You may have noticed some subtle changes around campus recently. The lines in dining halls are growing longer, sushi in Frist is harder to come by, people are becoming less stingy about sharing food. Beds in McCosh are now vacant, and students can once again return freely to the Street without fear of automatic PMC. Talk of the dreaded gastroenteritis that has most likely been plaguing your thoughts and conversations over the last month seems to have died down, and we can begin to recover our regular discussions. And diets.
These apparent returns to normalcy beg the question at the top of everyone’s mind: Have we finally entered a post-Gastro era?
Over 260 students have sought treatment for gastroenteritis at Princeton’s McCosh Health Center since the first cases were identified on January 29. For weeks, the numbers of virus-infected patients grew, eventually crowding McCosh to full-capacity the weekend of February 16, forcing the UHS to send all extra patients, no matter the ailment, directly to the University Medical Center at Princeton.
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But for all the hype it has generated amongst students, it turns out that the gastro hasn’t actually been as bad as the impression we’ve gotten here on campus, at least on a state level. According to the New Jersey Department of Health & Senior Services, the number of outbreaks in New Jersey this year have actually been fairly average. Numbers within the University community, however, have been unparalleled in recent history.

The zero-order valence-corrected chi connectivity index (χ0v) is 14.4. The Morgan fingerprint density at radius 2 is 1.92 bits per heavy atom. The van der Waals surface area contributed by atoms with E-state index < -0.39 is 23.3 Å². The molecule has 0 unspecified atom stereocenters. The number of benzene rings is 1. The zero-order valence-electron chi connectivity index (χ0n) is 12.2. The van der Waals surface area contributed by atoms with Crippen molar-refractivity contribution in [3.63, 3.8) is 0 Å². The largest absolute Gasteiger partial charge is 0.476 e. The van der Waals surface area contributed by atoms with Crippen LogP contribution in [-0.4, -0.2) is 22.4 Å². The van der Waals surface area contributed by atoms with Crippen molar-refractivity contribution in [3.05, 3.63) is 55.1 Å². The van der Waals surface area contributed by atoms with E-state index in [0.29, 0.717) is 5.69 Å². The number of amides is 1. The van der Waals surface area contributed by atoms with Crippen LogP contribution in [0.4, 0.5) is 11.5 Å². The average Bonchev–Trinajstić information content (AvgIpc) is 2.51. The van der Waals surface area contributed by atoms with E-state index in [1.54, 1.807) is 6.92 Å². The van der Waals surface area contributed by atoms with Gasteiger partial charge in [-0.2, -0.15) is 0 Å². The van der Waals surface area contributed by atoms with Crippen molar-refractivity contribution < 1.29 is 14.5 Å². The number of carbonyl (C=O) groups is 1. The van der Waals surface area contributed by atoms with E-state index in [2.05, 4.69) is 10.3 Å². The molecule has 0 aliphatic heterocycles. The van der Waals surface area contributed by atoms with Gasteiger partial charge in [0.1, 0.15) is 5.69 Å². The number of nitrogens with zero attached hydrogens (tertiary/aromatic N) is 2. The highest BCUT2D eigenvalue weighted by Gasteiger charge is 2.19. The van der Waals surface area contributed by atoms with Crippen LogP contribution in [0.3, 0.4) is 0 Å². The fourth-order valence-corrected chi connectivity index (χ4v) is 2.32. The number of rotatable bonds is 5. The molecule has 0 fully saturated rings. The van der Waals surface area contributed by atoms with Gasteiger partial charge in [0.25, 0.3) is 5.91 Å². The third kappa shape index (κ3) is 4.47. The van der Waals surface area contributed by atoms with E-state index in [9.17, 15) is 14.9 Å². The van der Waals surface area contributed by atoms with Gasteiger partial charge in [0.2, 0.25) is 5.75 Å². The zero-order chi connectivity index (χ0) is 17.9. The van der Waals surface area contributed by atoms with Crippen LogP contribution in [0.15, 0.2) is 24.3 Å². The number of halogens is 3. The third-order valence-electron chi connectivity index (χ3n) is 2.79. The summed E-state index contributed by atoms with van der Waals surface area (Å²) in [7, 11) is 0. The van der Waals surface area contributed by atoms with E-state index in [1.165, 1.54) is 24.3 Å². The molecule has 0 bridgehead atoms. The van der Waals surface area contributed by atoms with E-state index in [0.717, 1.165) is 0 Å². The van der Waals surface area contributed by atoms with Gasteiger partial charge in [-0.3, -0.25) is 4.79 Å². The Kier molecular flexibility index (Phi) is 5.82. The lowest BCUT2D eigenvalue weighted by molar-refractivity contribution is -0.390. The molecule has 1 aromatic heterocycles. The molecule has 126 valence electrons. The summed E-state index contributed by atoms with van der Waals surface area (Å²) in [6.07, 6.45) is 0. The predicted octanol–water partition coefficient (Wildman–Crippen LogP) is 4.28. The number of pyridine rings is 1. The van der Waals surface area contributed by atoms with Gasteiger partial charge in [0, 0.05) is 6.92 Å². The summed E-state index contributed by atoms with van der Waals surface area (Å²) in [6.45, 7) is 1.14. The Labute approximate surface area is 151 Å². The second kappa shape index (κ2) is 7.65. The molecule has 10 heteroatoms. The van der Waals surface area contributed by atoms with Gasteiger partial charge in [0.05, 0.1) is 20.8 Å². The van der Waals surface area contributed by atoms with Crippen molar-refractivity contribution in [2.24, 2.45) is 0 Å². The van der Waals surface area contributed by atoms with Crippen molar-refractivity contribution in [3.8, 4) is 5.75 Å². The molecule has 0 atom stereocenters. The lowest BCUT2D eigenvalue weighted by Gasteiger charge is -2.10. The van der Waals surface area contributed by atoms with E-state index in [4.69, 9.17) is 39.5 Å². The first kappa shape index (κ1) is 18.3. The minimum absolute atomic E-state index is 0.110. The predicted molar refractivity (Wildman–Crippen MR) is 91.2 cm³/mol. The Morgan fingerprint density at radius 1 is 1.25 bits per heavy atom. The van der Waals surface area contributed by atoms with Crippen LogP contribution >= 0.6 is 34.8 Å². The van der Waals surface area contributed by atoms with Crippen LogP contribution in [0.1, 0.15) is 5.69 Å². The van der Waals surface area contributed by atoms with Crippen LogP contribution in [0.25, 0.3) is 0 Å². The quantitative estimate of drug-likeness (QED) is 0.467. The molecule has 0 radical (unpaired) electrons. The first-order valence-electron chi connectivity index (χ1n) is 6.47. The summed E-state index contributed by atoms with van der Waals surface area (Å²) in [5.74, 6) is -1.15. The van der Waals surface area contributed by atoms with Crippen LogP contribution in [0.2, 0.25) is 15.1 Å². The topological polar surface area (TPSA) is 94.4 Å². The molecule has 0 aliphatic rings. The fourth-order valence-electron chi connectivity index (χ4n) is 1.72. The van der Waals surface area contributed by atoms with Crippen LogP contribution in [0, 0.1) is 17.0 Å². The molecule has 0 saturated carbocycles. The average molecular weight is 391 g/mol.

And though the rate of cases on campus now appears to be decreasing, indicating that Princeton may be on its way to gastro-freedom, I wouldn’t let down your guards quite yet. The CDC warns that a victim of the virus can be contagious for two or more weeks after recovery. What’s more, a person is capable of re-infecting himself if he doesn’t exercise proper hygiene, potentially submitting himself to repeated bouts of gastro. The very idea is nauseating.
Is there anything positive to be said of this legendary outbreak? If anything, the gastro debacle has certainly been a wake-up call to the community regarding the particulars of personal hygiene, an apparently highly controversial topic with the Princeton student body.
And, once again, we can thank the U-Store for the ever-present comfort they provide.